Review by C.J. Bunce
If you’re not familiar with her novels, you should be. Connie Willis is probably the best living science fiction author, winner of all the science fiction writing awards, penning classics like To Say Nothing of the Dog, Lincoln’s Dreams, Bellwether, Remake, Doomsday Book, and many others. But you might not know she’s also a fan of the Christmas story, and has written two collections of stories, Miracle and Other Christmas Stories and A Lot Like Christmas. This year she was tapped to select the contents for American Christmas Stories, an all-new collection of 132 years in 59 stories from well-known and lesser-known writers and authors, from Mark Twain, Louisa May Alcott, and Langston Hughes, to Ed McBain, Shirley Jackson, and Ray Bradbury. Readers will find writers across the ages combining multiple genres with the Christmas tale like science fiction and horror. All reflect the American experience from 1872 to 2004. It’s an incredible look at culture in America, both good and bad, and it’s available now here at Amazon.
As Willis recounts it in her Introduction, Christmas has been a religious, national, historical, and corporate-infused holiday, incorporating classic traditions and ethnic customs from all over. Here she intentionally excludes both the popular and well-known (so you’ll find no Rudolph or Frosty here), and the syrupy, what Willis would call saccharine (think Hallmark Christmas movies)–the ones most familiar to modern audiences, opting instead for more historical voices and viewpoints.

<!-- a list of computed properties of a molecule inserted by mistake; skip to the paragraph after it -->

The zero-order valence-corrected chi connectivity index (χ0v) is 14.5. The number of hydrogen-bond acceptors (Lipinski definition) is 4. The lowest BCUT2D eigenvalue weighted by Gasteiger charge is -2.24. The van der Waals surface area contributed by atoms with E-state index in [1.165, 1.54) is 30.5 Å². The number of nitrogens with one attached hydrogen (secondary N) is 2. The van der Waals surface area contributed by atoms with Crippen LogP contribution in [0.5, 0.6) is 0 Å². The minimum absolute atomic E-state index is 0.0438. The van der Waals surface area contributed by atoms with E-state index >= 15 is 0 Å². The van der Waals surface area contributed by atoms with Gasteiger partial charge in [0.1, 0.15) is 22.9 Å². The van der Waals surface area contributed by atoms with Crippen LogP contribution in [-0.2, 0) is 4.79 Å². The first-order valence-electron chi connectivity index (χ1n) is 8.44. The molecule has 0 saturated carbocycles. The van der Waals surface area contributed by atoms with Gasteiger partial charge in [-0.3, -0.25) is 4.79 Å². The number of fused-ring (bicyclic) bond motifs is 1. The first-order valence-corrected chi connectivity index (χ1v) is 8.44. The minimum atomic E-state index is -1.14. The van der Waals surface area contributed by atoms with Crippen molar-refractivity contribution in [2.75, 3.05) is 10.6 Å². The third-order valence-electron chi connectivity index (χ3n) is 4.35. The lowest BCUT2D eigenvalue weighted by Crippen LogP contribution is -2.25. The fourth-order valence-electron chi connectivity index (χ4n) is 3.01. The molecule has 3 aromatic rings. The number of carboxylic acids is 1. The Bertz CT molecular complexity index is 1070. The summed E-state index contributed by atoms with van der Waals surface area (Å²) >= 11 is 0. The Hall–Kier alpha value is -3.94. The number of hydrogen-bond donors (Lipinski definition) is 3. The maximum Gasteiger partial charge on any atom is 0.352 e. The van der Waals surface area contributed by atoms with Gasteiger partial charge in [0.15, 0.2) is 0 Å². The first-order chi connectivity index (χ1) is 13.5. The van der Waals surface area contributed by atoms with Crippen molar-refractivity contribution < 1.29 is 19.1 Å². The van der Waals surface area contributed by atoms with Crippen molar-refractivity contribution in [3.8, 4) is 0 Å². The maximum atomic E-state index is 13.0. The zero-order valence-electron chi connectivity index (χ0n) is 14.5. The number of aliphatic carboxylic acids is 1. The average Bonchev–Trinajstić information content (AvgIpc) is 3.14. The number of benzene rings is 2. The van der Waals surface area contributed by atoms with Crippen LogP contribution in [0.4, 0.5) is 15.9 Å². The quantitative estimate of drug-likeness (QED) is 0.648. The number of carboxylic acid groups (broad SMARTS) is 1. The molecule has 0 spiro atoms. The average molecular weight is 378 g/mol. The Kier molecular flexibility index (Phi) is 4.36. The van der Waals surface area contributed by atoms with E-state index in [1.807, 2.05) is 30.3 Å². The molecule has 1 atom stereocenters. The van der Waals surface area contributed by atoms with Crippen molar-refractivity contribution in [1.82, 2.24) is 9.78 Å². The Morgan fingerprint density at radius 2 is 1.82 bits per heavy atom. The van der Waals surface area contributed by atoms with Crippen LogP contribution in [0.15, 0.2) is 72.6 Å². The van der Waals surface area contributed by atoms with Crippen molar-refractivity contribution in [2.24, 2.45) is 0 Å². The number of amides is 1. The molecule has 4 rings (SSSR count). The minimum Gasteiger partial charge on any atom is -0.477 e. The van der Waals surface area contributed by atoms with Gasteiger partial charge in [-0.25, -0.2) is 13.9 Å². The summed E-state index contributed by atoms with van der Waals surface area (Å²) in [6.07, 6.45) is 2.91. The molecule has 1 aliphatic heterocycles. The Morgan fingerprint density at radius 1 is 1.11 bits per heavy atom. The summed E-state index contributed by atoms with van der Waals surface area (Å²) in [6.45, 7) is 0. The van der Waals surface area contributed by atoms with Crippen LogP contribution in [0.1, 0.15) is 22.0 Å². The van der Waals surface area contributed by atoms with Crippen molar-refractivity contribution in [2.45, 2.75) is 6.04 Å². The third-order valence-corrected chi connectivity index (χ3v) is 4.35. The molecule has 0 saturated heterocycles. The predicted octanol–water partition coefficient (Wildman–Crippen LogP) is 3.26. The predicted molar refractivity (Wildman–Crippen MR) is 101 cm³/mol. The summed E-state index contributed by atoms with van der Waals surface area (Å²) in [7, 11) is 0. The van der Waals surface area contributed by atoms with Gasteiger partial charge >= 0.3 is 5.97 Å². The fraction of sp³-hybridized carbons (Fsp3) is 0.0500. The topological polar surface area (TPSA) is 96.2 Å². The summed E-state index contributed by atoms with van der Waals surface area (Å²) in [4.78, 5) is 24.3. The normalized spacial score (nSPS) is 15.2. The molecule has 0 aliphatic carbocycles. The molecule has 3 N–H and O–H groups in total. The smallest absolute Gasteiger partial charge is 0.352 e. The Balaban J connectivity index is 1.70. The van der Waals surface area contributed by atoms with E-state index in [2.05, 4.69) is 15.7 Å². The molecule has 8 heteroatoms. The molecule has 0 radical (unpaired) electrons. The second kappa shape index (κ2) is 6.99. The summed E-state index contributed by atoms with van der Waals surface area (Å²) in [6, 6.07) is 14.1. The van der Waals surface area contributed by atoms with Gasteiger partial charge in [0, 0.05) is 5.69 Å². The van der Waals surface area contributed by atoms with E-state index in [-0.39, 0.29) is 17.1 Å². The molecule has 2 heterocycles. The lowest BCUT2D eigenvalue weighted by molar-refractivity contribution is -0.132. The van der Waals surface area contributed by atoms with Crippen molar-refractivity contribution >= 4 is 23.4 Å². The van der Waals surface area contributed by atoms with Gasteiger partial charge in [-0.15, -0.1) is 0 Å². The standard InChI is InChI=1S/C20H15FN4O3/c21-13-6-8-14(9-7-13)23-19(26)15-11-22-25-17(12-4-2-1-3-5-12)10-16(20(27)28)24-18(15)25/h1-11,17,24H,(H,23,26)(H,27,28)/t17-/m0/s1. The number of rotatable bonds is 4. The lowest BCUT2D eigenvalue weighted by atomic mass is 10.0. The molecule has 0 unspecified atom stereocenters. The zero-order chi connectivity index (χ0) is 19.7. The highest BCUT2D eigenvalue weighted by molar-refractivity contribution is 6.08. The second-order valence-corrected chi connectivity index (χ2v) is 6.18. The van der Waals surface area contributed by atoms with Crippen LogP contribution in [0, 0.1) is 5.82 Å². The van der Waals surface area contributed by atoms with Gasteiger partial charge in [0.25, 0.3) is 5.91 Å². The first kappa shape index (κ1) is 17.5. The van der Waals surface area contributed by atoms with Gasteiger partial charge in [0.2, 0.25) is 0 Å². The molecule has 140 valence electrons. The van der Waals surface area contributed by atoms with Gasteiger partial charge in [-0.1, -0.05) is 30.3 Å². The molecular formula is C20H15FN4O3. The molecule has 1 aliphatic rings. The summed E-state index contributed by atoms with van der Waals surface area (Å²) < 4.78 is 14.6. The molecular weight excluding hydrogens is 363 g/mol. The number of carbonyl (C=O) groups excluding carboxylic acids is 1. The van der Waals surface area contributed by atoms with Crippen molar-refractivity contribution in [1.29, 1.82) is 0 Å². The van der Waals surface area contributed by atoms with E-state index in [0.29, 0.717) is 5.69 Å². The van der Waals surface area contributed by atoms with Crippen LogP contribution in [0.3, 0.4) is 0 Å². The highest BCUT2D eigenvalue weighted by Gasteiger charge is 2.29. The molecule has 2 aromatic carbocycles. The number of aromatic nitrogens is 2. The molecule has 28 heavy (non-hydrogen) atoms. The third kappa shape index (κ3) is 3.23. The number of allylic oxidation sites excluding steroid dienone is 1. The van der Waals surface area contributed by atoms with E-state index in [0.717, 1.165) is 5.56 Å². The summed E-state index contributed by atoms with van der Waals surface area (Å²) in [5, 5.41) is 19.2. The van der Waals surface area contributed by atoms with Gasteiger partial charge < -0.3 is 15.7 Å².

One story in American Christmas Stories finds George Ade retelling O. Henry’s The Gift of the Magi in the context of a husband wanting a set of Edgar Allan Poe books. In one essay Dorothy Parker recounts what she hated most about Christmas in the year 1916. Mark Twain writes a letter to his daughter from Santa in a wonderfully sweet addition to the book. William Dean Howells wrote a perfect bedtime morality tale reflecting life in 1892, a timeless read little kids in the 21st century should love.
Langston Hughes and John Henrik Clarke paint a very different picture of Santa Claus many will be familiar with in their autobiographical stories of being black in America, along with a contribution by W.E.B. Du Bois. A few stories discuss the bleak perspective of the life of domestic servants at Christmas throughout the years. And James Thurber takes the well-known Clement C. Moore Christmas story, A Visit from St. Nicholas, and gives it an Ernest Hemingway-style update and re-write.
My favorite? Raymond E. Banks sci-fi tale, Christmas Trombone about a future earth where a man’s beloved trombone is arrested at Christmas, and A Chaparral Christmas Gift, a brilliantly penned O. Henry tale of a Western villain in a Santa suit redeemed by love.
Other familiar authors in American Christmas Stories include Stephen Crane, Jack London, John Updike, and a story by Connie Willis.
The tree, the carols, the spirit, the hopes and disappointments, the traffic, the toy stores, the commercialization, the chaos, the nostalgia from all the angles–it’s all there. It’s an immersive dive into the history of America through the lens of its most popular holiday. Just in time for Christmas, American Christmas Stories is available now here at Amazon.